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While we hope you are enjoying the festivities today, we also know that real-life horror stories continue to haunt millions of hardworking Americans. While much of the finance industry properly serves the needs of America, there is still just an unbelievable amount of predatory misconduct and lawbreaking as detailed in our recent Wall Street Rap Sheet report. Just since May 2022, Wall Street has paid $9 billion in fines in more than 60 cases. That’s on top of the $198 billion in fines/settlements in 430 cases over the last 23 years. Grand total: the six Wall Street megabanks have paid more than $207 billion in fines and settlements in 490 legal actions!
There are real people being grievously hurt behind these big numbers. Wells Fargo for example, was fined $3.7 billion to resolve allegations that the company wrongfully foreclosed on homes and illegally repossessed vehicles, incorrectly assessed fees and interest, repeatedly misapplied loan payments, and charged surprise overdraft fees. This impacted a stunning 16 million customers.
These numbers show—again—that fines, no matter how big and frequent, just aren’t effective in getting banks to follow the law and that lawbreaking has become “business as usual.” They routinely break the law, get sweetheart settlements, pay fines that are less than the cost-of-doing-business, and move on to commit even more violations of law. Adding insult to injury, the responsible individuals at the banks almost always walk away unpunished, their pockets stuffed with bonus money.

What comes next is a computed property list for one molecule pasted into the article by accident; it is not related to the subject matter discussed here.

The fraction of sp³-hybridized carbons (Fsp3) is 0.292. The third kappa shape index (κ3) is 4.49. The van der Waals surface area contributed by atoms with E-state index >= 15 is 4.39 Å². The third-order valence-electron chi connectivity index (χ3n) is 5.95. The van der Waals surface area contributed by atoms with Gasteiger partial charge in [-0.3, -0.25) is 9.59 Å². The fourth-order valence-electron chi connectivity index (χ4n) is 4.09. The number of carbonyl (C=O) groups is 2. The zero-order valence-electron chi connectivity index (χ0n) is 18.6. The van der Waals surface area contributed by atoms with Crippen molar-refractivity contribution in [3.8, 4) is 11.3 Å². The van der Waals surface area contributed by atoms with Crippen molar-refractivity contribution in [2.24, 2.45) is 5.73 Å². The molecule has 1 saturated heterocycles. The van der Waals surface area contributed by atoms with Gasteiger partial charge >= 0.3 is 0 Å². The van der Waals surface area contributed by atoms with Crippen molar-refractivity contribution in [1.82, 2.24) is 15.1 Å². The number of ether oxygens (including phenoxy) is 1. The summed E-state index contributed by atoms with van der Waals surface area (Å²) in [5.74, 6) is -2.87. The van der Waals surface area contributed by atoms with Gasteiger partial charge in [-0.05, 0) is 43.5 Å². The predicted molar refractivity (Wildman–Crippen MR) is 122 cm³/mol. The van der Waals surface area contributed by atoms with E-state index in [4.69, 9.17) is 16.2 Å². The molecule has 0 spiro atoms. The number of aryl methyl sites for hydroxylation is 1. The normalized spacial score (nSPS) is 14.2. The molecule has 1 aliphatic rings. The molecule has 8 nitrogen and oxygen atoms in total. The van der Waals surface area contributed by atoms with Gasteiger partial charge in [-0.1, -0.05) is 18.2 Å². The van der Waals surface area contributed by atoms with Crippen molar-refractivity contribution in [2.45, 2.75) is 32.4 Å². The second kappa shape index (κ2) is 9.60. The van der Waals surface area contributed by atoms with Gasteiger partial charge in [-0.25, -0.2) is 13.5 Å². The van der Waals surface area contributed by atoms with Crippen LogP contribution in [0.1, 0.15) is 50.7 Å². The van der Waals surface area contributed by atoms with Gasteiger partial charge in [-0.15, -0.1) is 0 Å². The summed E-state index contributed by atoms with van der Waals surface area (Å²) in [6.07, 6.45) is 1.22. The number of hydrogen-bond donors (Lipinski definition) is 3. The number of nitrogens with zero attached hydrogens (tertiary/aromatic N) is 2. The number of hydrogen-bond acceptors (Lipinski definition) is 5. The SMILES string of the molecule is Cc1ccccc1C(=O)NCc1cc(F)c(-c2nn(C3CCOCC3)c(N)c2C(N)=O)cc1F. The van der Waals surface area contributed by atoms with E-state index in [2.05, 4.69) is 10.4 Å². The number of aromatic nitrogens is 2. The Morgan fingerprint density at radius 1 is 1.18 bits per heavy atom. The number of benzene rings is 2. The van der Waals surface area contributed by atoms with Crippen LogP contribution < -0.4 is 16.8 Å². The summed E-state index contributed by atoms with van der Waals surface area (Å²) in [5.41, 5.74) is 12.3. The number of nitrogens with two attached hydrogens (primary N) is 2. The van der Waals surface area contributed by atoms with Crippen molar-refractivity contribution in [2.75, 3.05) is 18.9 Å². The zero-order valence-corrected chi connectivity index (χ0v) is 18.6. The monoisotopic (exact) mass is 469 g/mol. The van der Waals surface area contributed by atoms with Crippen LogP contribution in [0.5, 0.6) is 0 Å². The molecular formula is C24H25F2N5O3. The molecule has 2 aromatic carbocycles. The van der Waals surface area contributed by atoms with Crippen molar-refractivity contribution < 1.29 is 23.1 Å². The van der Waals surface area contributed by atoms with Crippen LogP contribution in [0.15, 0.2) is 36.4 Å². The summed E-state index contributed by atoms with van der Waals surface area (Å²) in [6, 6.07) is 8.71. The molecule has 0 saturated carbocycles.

Another stark example of financial industry lawbreaking is crypto, with former FTX CEO Sam Bankman-Fried’s ongoing criminal trial highlighting so much of the industry’s predatory and criminal behavior. Given our aggressive fight against FTX and SBF in 2022 long before the collapse, we’re obviously closely following the trial and SBF’s testimony. Check out our prior work here and the new Bloomberg documentary on FTX’s rise and fall.
At least in the FTX case, the executives are being personally prosecuted. That simply should not be a rare event. The only way to stop the Wall Street crime spree and the repeat offenders throughout finance is to go after individual executives, supervisors and board members at financial institutions, both civilly and criminally. Until the senior financiers are held personally and meaningfully accountable, lawbreaking will not be punished or deterred. That’s the only way to end the ongoing nightmare and start putting the concerns of Main Street before Wall Street.
Co-Founder, President & CEO, Better Markets